It’s fitting that the narrator of Ruth Madievsky’s debut novel, All-Night Pharmacy, is never given a name. Despite the first-person participant point of view, she seems to have sprung fully formed from the functions of those around her, namely her sister, Debbie. Her own traits, her own personhood, are obliterated when Debbie is around. Debbie decides where they go: the aptly and ironically named Salvation, a bar housed in a former Christian bookstore (as alcoholics and addicts, the denizens of such places, we are looking to be saved, rescued, from ourselves, our intrusive thoughts, or pains—both real and imagined. That we find salvation, if only for a moment, is what keeps us chasing it until it is forever out of reach via booze and drugs). Debbie decides what she wears: “The first time Debbie took me to Salvation, she dressed me in a highlighter-pink bandage dress […] She wouldn’t let me wear a bra.” And Debbie decides how the narrator wears her makeup: gradient eyeshadow, honey-colored lipstick, winged eyeliner. “My best work yet,” Debbie says as if admiring a new sculpture made in her image.
The narrator reluctantly acknowledges this image is not her own, not the one she longs to construct for herself. But recognition is not the same as knowledge that leads to action. In a moment of self-awareness, the narrator admits, “I didn’t like who I was when I was with her, but I didn’t like myself any other time either.” She understands she needs to keep Debbie at bay in order to figure out who she wants to become. But for a large part of the novel, she doesn’t feel like it’s worth her effort. There is a detached cool to the narrator’s voice—a distancing that allows the novel to not fall into melodrama or hysterical realism. Drug binges, bathroom hookups, bar mishaps: these are all presented flatly, with a kind of “old hat” recognition. But that detached voice also lends itself to being a passive object, to having the emotions of others outweigh one’s own.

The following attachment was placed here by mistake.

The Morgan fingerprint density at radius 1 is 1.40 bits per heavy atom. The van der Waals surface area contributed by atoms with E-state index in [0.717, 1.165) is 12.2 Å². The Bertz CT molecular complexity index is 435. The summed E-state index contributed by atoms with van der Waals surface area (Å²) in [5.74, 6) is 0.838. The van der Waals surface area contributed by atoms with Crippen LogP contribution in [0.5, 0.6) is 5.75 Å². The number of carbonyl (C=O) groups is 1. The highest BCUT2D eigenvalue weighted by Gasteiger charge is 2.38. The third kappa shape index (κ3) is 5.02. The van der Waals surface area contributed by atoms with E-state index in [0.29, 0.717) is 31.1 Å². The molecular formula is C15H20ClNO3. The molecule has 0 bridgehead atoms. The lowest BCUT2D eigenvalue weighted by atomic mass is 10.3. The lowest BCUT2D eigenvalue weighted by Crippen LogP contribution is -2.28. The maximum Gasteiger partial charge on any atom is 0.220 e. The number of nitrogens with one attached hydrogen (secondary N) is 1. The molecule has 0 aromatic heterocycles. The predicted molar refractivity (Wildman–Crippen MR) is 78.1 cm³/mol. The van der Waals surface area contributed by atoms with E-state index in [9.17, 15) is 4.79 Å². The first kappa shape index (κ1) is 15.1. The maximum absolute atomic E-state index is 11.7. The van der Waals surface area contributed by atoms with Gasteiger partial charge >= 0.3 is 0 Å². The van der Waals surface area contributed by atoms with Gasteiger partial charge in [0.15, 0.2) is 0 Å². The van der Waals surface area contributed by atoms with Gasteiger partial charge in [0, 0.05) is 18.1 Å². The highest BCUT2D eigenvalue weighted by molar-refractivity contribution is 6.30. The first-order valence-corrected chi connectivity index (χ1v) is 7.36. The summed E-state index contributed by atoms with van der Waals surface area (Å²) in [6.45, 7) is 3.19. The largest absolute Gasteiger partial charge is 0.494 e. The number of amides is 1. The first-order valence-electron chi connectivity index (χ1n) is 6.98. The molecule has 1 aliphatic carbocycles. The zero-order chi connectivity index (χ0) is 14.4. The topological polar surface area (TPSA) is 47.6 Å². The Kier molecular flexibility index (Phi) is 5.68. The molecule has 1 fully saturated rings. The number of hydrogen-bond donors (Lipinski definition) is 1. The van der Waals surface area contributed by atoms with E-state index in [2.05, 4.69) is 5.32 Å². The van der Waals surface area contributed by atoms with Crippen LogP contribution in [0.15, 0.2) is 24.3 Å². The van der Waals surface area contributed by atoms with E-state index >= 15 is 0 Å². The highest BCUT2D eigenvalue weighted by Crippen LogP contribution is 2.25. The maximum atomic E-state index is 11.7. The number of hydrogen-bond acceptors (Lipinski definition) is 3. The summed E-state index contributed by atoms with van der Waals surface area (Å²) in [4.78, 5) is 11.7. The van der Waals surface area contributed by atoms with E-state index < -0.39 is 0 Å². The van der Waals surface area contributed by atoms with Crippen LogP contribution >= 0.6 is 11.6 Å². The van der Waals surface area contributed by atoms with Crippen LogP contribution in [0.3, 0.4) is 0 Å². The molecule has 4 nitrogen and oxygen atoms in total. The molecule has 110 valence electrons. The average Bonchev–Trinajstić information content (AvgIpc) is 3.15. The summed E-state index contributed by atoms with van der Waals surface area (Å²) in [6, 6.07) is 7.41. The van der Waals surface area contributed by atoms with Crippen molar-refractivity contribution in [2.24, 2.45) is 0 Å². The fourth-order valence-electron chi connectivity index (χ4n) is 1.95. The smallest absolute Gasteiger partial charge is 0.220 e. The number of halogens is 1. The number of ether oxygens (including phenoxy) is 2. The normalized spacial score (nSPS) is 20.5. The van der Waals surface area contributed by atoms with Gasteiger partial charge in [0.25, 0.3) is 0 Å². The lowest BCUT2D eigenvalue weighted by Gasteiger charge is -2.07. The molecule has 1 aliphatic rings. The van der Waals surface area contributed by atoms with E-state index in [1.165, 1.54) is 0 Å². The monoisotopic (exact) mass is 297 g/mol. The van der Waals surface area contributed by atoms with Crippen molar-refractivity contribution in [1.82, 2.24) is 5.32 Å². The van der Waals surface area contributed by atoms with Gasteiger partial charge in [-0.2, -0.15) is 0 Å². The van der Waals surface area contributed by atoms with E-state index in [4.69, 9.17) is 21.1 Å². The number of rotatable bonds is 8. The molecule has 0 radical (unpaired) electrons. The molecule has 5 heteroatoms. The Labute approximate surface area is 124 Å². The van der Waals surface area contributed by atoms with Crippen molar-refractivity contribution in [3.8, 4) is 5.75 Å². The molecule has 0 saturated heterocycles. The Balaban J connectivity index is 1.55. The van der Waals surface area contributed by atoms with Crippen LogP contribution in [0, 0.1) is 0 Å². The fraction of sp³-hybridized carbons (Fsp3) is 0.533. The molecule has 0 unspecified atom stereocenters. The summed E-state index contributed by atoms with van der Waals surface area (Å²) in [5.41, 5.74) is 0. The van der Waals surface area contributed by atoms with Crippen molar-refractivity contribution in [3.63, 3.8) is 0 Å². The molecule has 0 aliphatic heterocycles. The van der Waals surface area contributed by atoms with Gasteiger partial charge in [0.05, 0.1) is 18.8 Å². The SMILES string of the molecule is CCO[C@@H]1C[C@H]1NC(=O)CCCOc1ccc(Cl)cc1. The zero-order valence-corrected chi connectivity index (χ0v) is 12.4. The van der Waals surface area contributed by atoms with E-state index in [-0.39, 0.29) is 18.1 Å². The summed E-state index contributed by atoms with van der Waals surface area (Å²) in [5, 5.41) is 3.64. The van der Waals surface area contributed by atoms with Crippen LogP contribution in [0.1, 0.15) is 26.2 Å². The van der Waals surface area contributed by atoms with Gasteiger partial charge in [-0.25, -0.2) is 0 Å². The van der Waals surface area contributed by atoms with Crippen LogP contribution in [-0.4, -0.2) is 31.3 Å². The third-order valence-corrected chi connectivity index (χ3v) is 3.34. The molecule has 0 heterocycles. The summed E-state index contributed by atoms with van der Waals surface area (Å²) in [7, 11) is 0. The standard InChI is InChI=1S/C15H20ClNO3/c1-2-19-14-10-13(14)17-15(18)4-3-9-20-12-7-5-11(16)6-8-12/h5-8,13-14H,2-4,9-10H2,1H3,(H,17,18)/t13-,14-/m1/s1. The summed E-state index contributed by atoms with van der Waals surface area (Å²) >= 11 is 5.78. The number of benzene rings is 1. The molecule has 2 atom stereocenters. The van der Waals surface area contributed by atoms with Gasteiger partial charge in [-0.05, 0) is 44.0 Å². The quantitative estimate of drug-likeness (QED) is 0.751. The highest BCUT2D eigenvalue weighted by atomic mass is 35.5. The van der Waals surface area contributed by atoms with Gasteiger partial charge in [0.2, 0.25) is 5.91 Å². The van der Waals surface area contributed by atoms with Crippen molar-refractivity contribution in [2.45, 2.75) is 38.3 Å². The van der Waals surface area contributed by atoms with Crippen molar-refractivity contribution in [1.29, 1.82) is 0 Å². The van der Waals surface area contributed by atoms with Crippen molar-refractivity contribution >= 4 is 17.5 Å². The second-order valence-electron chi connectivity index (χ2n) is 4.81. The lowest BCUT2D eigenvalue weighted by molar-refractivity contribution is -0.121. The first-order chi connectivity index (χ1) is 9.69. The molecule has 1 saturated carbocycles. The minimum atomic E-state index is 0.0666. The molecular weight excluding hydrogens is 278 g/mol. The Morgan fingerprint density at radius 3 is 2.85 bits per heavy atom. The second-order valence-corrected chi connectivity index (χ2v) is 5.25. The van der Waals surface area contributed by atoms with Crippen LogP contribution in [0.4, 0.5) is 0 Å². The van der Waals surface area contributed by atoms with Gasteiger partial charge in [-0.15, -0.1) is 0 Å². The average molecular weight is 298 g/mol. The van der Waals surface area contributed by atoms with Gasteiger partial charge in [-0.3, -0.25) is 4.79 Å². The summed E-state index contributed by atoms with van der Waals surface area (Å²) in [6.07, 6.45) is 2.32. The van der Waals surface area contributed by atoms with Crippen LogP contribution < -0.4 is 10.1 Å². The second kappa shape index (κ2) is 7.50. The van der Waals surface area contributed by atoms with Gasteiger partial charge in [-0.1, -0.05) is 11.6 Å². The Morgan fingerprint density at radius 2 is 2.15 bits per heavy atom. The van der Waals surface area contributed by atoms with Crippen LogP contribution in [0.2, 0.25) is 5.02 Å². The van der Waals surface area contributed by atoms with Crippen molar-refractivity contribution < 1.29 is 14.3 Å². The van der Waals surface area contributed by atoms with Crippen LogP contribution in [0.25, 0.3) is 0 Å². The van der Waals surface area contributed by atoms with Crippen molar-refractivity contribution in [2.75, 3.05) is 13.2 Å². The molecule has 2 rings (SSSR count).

The narrator is deep in a codependent relationship with her sister, and soon she develops the same addiction to opioids as Debbie. Everything comes to a head one night when, after hanging out at Salvation, the narrator and Debbie ride with men from the bar to an overlook off Mulholland Drive. There is an argument and then a stabbing: “I was lunging at Debbie with my knife. She was slapping my arms away, and the men were laughing and cursing, and I sunk the blade into something supple. The slapping stopped.” Debbie survives the stabbing and then disappears. The narrator is in no hurry to go look for her.